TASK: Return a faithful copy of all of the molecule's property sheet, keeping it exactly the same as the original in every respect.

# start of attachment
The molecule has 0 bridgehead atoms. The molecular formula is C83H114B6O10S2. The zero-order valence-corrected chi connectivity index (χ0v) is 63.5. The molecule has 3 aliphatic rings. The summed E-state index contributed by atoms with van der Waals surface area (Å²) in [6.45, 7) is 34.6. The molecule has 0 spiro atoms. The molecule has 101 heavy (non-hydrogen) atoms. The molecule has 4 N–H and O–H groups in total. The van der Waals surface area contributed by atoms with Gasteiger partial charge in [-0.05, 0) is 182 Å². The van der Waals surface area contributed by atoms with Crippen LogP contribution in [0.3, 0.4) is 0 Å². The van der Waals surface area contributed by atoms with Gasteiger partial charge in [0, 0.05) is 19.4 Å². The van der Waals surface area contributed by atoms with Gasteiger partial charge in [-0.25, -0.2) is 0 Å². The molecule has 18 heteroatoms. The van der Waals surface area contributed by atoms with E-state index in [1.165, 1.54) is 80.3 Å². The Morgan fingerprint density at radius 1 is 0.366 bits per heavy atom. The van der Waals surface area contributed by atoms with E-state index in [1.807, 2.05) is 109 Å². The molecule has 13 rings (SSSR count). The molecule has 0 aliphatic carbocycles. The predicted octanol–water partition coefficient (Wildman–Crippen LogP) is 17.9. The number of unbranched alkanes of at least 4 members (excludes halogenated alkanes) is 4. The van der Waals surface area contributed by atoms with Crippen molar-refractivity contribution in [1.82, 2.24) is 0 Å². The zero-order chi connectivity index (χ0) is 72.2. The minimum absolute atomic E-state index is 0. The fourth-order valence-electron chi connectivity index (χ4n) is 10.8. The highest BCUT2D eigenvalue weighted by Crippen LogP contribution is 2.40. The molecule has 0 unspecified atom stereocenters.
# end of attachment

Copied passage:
The molecule has 0 bridgehead atoms. The molecular formula is C83H114B6O10S2. The zero-order valence-corrected chi connectivity index (χ0v) is 63.5. The molecule has 3 aliphatic rings. The summed E-state index contributed by atoms with van der Waals surface area (Å²) in [6.45, 7) is 34.6. The molecule has 0 spiro atoms. The molecule has 101 heavy (non-hydrogen) atoms. The molecule has 4 N–H and O–H groups in total. The van der Waals surface area contributed by atoms with Gasteiger partial charge in [-0.05, 0) is 182 Å². The van der Waals surface area contributed by atoms with Crippen LogP contribution in [0.3, 0.4) is 0 Å². The van der Waals surface area contributed by atoms with Gasteiger partial charge in [0, 0.05) is 19.4 Å². The van der Waals surface area contributed by atoms with Gasteiger partial charge in [-0.25, -0.2) is 0 Å². The molecule has 18 heteroatoms. The van der Waals surface area contributed by atoms with E-state index in [1.165, 1.54) is 80.3 Å². The Morgan fingerprint density at radius 1 is 0.366 bits per heavy atom. The van der Waals surface area contributed by atoms with E-state index in [1.807, 2.05) is 109 Å². The molecule has 13 rings (SSSR count). The molecule has 0 aliphatic carbocycles. The predicted octanol–water partition coefficient (Wildman–Crippen LogP) is 17.9. The number of unbranched alkanes of at least 4 members (excludes halogenated alkanes) is 4. The van der Waals surface area contributed by atoms with Crippen molar-refractivity contribution in [1.82, 2.24) is 0 Å². The zero-order chi connectivity index (χ0) is 72.2. The minimum absolute atomic E-state index is 0. The fourth-order valence-electron chi connectivity index (χ4n) is 10.8. The highest BCUT2D eigenvalue weighted by Crippen LogP contribution is 2.40. The molecule has 0 unspecified atom stereocenters.